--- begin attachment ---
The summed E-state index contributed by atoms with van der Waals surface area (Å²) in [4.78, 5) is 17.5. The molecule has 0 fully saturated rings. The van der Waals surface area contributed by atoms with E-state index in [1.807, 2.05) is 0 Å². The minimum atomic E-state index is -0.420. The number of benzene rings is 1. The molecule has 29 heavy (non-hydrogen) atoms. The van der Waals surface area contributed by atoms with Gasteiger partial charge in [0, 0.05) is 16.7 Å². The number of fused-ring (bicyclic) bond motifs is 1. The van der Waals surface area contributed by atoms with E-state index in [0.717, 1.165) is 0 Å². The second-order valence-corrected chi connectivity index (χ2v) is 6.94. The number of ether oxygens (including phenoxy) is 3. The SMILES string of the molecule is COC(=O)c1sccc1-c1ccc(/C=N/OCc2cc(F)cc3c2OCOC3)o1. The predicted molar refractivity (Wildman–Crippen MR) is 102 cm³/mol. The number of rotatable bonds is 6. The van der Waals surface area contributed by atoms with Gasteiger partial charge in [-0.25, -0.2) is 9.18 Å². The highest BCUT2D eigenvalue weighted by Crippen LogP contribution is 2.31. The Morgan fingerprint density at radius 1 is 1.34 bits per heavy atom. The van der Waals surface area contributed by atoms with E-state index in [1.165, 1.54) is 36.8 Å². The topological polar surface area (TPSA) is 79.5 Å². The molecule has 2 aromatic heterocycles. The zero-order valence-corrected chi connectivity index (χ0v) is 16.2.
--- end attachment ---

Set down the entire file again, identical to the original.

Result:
The summed E-state index contributed by atoms with van der Waals surface area (Å²) in [4.78, 5) is 17.5. The molecule has 0 fully saturated rings. The van der Waals surface area contributed by atoms with E-state index in [1.807, 2.05) is 0 Å². The minimum atomic E-state index is -0.420. The number of benzene rings is 1. The molecule has 29 heavy (non-hydrogen) atoms. The van der Waals surface area contributed by atoms with Gasteiger partial charge in [0, 0.05) is 16.7 Å². The number of fused-ring (bicyclic) bond motifs is 1. The van der Waals surface area contributed by atoms with E-state index in [0.717, 1.165) is 0 Å². The second-order valence-corrected chi connectivity index (χ2v) is 6.94. The number of ether oxygens (including phenoxy) is 3. The SMILES string of the molecule is COC(=O)c1sccc1-c1ccc(/C=N/OCc2cc(F)cc3c2OCOC3)o1. The predicted molar refractivity (Wildman–Crippen MR) is 102 cm³/mol. The number of rotatable bonds is 6. The van der Waals surface area contributed by atoms with Gasteiger partial charge in [-0.25, -0.2) is 9.18 Å². The highest BCUT2D eigenvalue weighted by Crippen LogP contribution is 2.31. The Morgan fingerprint density at radius 1 is 1.34 bits per heavy atom. The van der Waals surface area contributed by atoms with E-state index in [1.165, 1.54) is 36.8 Å². The topological polar surface area (TPSA) is 79.5 Å². The molecule has 2 aromatic heterocycles. The zero-order valence-corrected chi connectivity index (χ0v) is 16.2.